David Slater, 23, from Kilwinning, is adamant the show must go on. "The sheer versatility of the format should beg the question: should there ever not be a new series? Answer: no!"

He is in two minds about the theme night. "Great, in principle," he thinks, "but judging by previous BBC theme nights, likely to be packed with low budget, low quality schedule-fillers, instead of repeats of classic episodes or decent documentaries."

So what makes Dr Who special for him? It's a show with all-age appeal and infinite variety," he enthuses, "from sci-fi thriller to sitcom via high drama, action-adventure, and horror."

The fans, of course, will say the theme night is partly an attempt by the Beeb not just to mollify them about a new series, but to atone for its shamefully discarded heritage. Of the 470 Dr Who episodes recorded, 109 are currently missing, mainly from the 1960s. Most were simply recorded over in the following decade, or junked to save space.

But fans remain hopeful. In the 1980s they shamed the BBC into not only searching its archives but mounting a worldwide appeal to every foreign television station which had bought the series and might have some of the tapes. The great coup to date was finding all four episodes of the 1967 adventure Tomb of the Cybermen intact in a Hong Kong studio. Only last January, a lost 1965 episode, The Crusaders, was found in New Zealand and has been re-released on video. Tapes for one early Daleks adventure have been found in a church basement in Clapham; those for another turned up in a car boot sale in Buckinghamshire.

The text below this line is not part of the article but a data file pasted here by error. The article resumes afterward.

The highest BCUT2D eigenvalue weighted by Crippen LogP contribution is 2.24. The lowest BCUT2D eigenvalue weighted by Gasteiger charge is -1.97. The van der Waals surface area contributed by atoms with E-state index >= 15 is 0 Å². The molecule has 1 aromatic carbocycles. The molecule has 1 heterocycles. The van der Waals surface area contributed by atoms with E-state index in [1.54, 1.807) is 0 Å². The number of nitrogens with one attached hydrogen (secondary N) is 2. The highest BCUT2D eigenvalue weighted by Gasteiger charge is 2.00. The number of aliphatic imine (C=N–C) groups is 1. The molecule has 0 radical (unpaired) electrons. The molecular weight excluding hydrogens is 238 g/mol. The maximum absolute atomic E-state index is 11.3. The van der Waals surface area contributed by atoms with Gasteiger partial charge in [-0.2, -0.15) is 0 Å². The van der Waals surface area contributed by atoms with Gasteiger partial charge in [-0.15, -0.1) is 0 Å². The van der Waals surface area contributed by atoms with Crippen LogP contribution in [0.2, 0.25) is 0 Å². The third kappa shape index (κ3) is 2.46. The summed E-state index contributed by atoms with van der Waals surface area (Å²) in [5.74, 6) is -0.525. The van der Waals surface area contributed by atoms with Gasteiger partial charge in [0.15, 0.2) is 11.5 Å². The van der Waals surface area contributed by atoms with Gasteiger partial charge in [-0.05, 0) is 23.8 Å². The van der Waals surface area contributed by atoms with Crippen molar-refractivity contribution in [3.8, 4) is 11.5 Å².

What's the chance of the Beeb making, or franchising out, a new series? Rumours currently abound there is to be a cinema version. Denzel Washington, Eddie Murphy, and Will Smith have all been suggested for the Doctor at various times. The BBC is remaining tight-lipped, but says it is in negotiations with a film company. There is no comment, however, about a new TV series.

Doubtless, galactic hordes of Daleks, Cybermen, and Ice Warriors will be looking on with interest. The more down-to-earth execs at the Beeb will be keeping an eye on tonight's ratings.

Dr Who Theme Night starts on BBC2 on Saturday at 8.55pm.

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  • APA 6th ed.: 17, 1 (1999-11-11). Just what the Doctor ordered (The Scotsman). The Herald p. Ian Brown.
  • MLA 7th ed.: 17, 1. "Just what the Doctor ordered (The Scotsman)." The Herald [add city] 1999-11-11, Ian Brown. Print.
  • Chicago 15th ed.: 17, 1. "Just what the Doctor ordered (The Scotsman)." The Herald, edition, sec., 1999-11-11
  • Turabian: 17, 1. "Just what the Doctor ordered (The Scotsman)." The Herald, 1999-11-11, section, Ian Brown edition.
  • Wikipedia (this article): <ref>{{cite news| title=Just what the Doctor ordered (The Scotsman) | url= | work=The Herald | pages=Ian Brown | date=1999-11-11 | via=Doctor Who Cuttings Archive | accessdate=14 June 2024 }}</ref>
  • Wikipedia (this page): <ref>{{cite web | title=Just what the Doctor ordered (The Scotsman) | url= | work=Doctor Who Cuttings Archive | accessdate=14 June 2024}}</ref>